Moss v. Sorensen, No. 2:2013cv00063 - Document 20 (D. Utah 2013)

Court Description: MEMORANDUM DECISION granting 9 Motion to Dismiss. Signed by Judge Clark Waddoups on 10/31/2013. (asp)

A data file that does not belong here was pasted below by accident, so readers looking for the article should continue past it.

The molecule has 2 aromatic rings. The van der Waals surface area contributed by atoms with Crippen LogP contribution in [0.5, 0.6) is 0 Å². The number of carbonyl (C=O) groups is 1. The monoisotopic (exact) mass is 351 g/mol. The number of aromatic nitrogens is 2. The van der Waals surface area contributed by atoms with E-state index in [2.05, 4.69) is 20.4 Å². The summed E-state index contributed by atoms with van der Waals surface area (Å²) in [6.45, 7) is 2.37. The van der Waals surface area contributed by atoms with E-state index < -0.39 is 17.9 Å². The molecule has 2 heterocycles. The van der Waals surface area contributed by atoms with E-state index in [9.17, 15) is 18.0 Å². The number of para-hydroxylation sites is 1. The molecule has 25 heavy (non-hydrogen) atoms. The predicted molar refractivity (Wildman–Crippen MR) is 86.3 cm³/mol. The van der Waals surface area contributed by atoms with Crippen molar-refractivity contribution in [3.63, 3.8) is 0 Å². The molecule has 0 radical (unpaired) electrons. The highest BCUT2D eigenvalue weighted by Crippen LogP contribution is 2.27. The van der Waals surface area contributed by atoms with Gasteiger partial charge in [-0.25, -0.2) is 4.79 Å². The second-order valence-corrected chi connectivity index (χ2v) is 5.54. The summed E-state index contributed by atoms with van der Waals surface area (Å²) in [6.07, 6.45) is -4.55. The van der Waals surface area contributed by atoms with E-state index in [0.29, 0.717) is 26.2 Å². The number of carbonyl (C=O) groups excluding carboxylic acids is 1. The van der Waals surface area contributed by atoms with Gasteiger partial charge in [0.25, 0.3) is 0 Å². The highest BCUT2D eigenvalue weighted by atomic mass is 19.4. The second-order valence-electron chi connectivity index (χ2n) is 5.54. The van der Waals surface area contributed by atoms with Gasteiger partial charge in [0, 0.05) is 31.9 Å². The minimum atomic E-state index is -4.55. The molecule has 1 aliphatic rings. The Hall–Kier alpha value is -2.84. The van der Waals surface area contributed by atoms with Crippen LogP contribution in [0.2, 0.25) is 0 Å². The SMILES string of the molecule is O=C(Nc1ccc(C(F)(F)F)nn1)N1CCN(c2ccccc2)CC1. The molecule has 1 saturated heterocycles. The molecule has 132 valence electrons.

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IN THE UNITED STATES DISTRICT COURT FOR THE DISTRICT OF UTAH ______________________________________________________________________________ LARRY KEVIN MOSS, | MEMORANDUM DECISION & | DISMISSAL ORDER Petitioner, | | v. | Case No. 2:13-CV-63 CW | DENNIS SORENSEN, | | District Judge Clark Waddoups Respondent. | ______________________________________________________________________________ Petitioner, Larry Kevin Moss, an inmate at Central Utah Correctional Facility, filed a § 2254 habeas corpus petition, see 28 U.S.C.S. § 2254 (2013). Because Petitioner challenges only his sentence's execution, the Court construes the petition as filed under § 2241. See id. § 2241. BACKGROUND Petitioner was convicted of first-degree-felony aggravated sexual abuse of a child. On September 12, 1995, Petitioner was sentenced to nine-years-to-life. The Utah Court of Appeals affirmed his conviction and he was denied certiorari review in the Utah Supreme Court. Petitioner argues here that (1) Utah Board of Pardons and Parole (BOP) erred in calculating his imprisonment length, within his sentence; (2) his constitutional rights have been breached by his restrictive housing status; and (3) he has been denied adequate legal access. The State responded, moving the Court to deny this petition because Petitioner has filed his claims past the period of limitation and failed to exhaust his claims and allege a violation of federal law. The Court concludes that Petitioner's claims regarding housing status and legal access are civil-rights claims that must be exhausted in the prison grievance system and brought separately in a civil-rights complaint under 42 U.S.C.S. § 1983 (2013). The Court therefore dismisses arguments two and three and goes on to analyze only argument one. ANALYSIS I. Period of Limitation The statute setting forth the period of limitation for federal habeas petitions reads in pertinent part: A 1-year period of limitation shall apply to an application for a writ of habeas corpus by a person in custody pursuant to the judgment of a State court. The limitation period shall run from the latest of-.... (D) the date on which the factual predicate of the claim or claims presented could have been discovered through the exercise of due diligence. 28 U.S.C.S. § 2244(d)(1) (2013). The Court begins with the date when Petitioner should have discovered his claim. First, he knew at sentencing that the trial court intended to recommend to BOP that he serve the maximum term--life. Next, BOP's decision scheduling Petitioner's parole in 2014 was issued November 4, 2008, and that is when Petitioner should have discovered that he would not be paroled within the time frame that he believes he should have been. Add one year, and Petitioner should have filed this federal habeas claim by November 4, 2009, which he did not do. By statute, the one-year period of limitation is tolled for "[t]he time during which a properly filed application for State post-conviction or other collateral review with respect to the pertinent judgment or claim is pending." 28 id. § 2244(d)(2). Meanwhile, equitable tolling is also available but "'only in rare and exceptional circumstances.'" Stanley v. McKune, No. 053100, 2005 U.S. App. LEXIS 9872, at *4 (10th Cir. May 23, 2005) (quoting Gibson v. Klinger, 2 232 F.3d 799, 808 (10th Cir. 2000)). Having not filed for state post-conviction relief, Petitioner has no ground for statutory tolling. Petitioner does, however, offer arguments regarding equitable tolling. He states that he has a learning disability, is not trained in the law, did not find out he had claims until another inmate informed him in 2011-12, and was delayed by the allegedly state-created impediment of contract-attorney lack of help and conflict of interest. The Court addresses whether the circumstances underlying these arguments trigger equitable tolling to save Petitioner from the period of limitation's operation. "Equitable tolling will not be available in most cases, as extensions of time will only be granted if 'extraordinary circumstances' beyond a prisoner's control make it impossible to file a petition on time." Calderon v. U.S. District Court, 128 F.3d 1283, 1288 (9th Cir. 1997) (citation omitted). Those situations include times "'when a prisoner is actually innocent'" or "'when an adversary's conduct--or other uncontrollable circumstances--prevents a prisoner from timely filing, or when a prisoner actively pursues judicial remedies but files a defective pleading during the statutory period.'" Stanley, 2005 U.S. App. LEXIS 9872, at *4 (quoting Gibson, 232 F.3d at 808 (citation omitted)). And, Petitioner "has the burden of demonstrating that equitable tolling should apply." Lovato v. Suthers, No. 02-1132, 2002 U.S. App. LEXIS 14371, at *5 (10th Cir. July 15, 2002) (unpublished). Against the backdrop of these general principles, the Court considers Petitioner's specific arguments. Petitioner asserts that his lateness should be overlooked because he lacked legal resources, legal knowledge, has a learning disability, and had only limited help and misinformation from prison contract attorneys. Petitioner has "failed to elaborate on how these 3 circumstances" affected his ability to bring his petition earlier. Johnson v. Jones, No. 08-6024, 2008 U.S. App. LEXIS 8639, at *5 (10th Cir. April 21, 2008) (order denying certificate of appealability). The argument that a prisoner "had inadequate law library facilities" does not support equitable tolling. McCarley v. Ward, Nos. 04-7114, 04-7134, 2005 U.S. App. LEXIS 14335, at *3-4 (10th Cir. July 15, 2005); see also Miller v. Marr, 141 F.3d 976, 978 (10th Cir. 1998) ("It is not enough to say that the . . . facility lacked all relevant statutes and case law or that the procedure to request specific materials was inadequate."). Further, it is well settled that "'ignorance of the law, even for an incarcerated pro se petitioner, generally does not excuse prompt filing.'" Marsh v. Soares, 223 F.3d 1217, 1220 (10th Cir. 2000) (citation omitted). Also, low intelligence and learning disabilities generally do not toll the limitation period. See Johnson, 2008 U.S. App. LEXIS 8639, at *5 (citing United States v. Richardson, 215 F.3d 1338 (10th Cir. 2000) (unpublished decision table) (stating learning disability does not toll limitations period)). Finally, simply put, "'[t]here is no constitutional right to an attorney in state postconviction proceedings. Consequently, a petitioner cannot claim constitutionally ineffective assistance of counsel in such proceedings.'" Thomas v. Gibson, 218 F.3d 1213, 1222 (10th Cir. 2000) (quoting Coleman v. Thompson, 501 U.S. 722, 752 (1991) (citations omitted)); see also 28 U.S.C.S. § 2254(i) (2013) ("The ineffectiveness or incompetence of counsel during Federal or State collateral post-conviction proceedings shall not be a ground for relief in a proceeding arising under section 2254."). It follows that Petitioner's contention that the prison contract attorneys' misinformation and lack of help thwarted his habeas filings does not toll the period of limitation. See Steed v. Head, 219 F.3d 1298, 1300 (11th Cir. 2000) ("An attorney's miscalculation of the 4 limitations period or mistake is not a basis for equitable tolling."). Petitioner has not met his burden of showing that--during the running of the federal period of limitation and beyond--he faced extraordinary circumstances that stopped him from timely filing or took specific steps to "'diligently pursue his federal claims.'" Id. at 930. Petitioner thus has not established a basis for equitable tolling. Having established that tolling does not apply here, the Court determines that the period of limitation ran out on November 4, 2009--more than three years before the date of the filing of this petition. So, with no extraordinary circumstances deterring him from diligently pursuing his federal habeas claims, Petitioner inexcusably let his rights lie fallow for years. Accordingly, the above claims before the Court were filed past the one-year period of limitation. And, neither statutory exceptions nor equitable tolling apply to save Petitioner from the period of limitation's operation. Petitioner's claim is thus denied. II. Alternative Denial on the Merits The Court addresses on the merits Petitioner's assertions under § 2241 that he was entitled to an earlier release, based on the "matrix"; that BOP did not protect his constitutional rights in determining whether to grant him parole; and, implicitly, that Labrum was violated. Under § 2241, "[t]he writ of habeas corpus shall not extend to a prisoner unless . . . [h]e is in custody in violation of the Constitution or laws or treaties of the United States." See 28 U.S.C.S. § 2241(c) (2013). As to BOP's decision about the length of Petitioner's prison stay and its denial of constitutional rights in determining whether to grant parole, Petitioner never states how any of this violates any federal rights. Nor can he do so effectively. After all, "there is no [federal] constitutional or inherent right of a convicted person to be conditionally released before 5 the expiration of a valid sentence"--in this case, a span of nine-years-to-life. Greenholtz v. Inmates of Neb. Penal & Corr. Complex, 442 U.S. 1, 7 (1979). Neither does the Utah parole statute create a liberty interest entitling prisoners to federal constitutional protection. See Malek v. Haun, 26 F.3d 1013, 1016 (10th Cir. 1994). Also, "'[t]here is no constitutional right to an attorney in state post-conviction proceedings.'" Thomas v. Gibson, 218 F.3d 1213, 1222 (10th Cir. 2000) (quoting Coleman v. Thompson, 501 U.S. 722, 752 (1991) (citations omitted)). The Court also considers Petitioner's possible arguments, about due process in parole determinations, based on Labrum. See Labrum v. Utah State Bd. of Pardons, 870 P.2d 902 (1993). Labrum is Utah law and is neither controlling nor persuasive in this federal case. It is well-settled that a federal court may grant habeas relief only for violations of the Constitution or laws of the United States. Estelle v. McGuire, 502 U.S. 62, 68 (1991); Rose v. Hodges, 423 U.S. 19, 21 (1975). Errors of state law do not constitute a basis for relief. Estelle, 502 U.S. at 67; Lewis v. Jeffers, 497 U.S. 764, 780 (1990). Petitioner thus has no valid argument here based on state law. CONCLUSION Petitioner's claims regarding his conditions of confinement--housing status and legal access--are dismissed as inappropriately brought in this habeas-corpus case. Petitioner's remaining claim regarding the length of his imprisonment is denied because it was filed past the period of limitation and neither statutory nor equitable tolling apply. As an alternative basis upon which to deny Petitioner's remaining claim, it is denied on the merits because it does not state a violation of federal law. 6 IT IS THEREFORE ORDERED that Respondent's motion for denial of this petition is GRANTED. (See Docket Entry # 9.) This case is CLOSED. DATED this 31st day of October, 2013. BY THE COURT: __________________________ CLARK WADDOUPS United States District Judge 7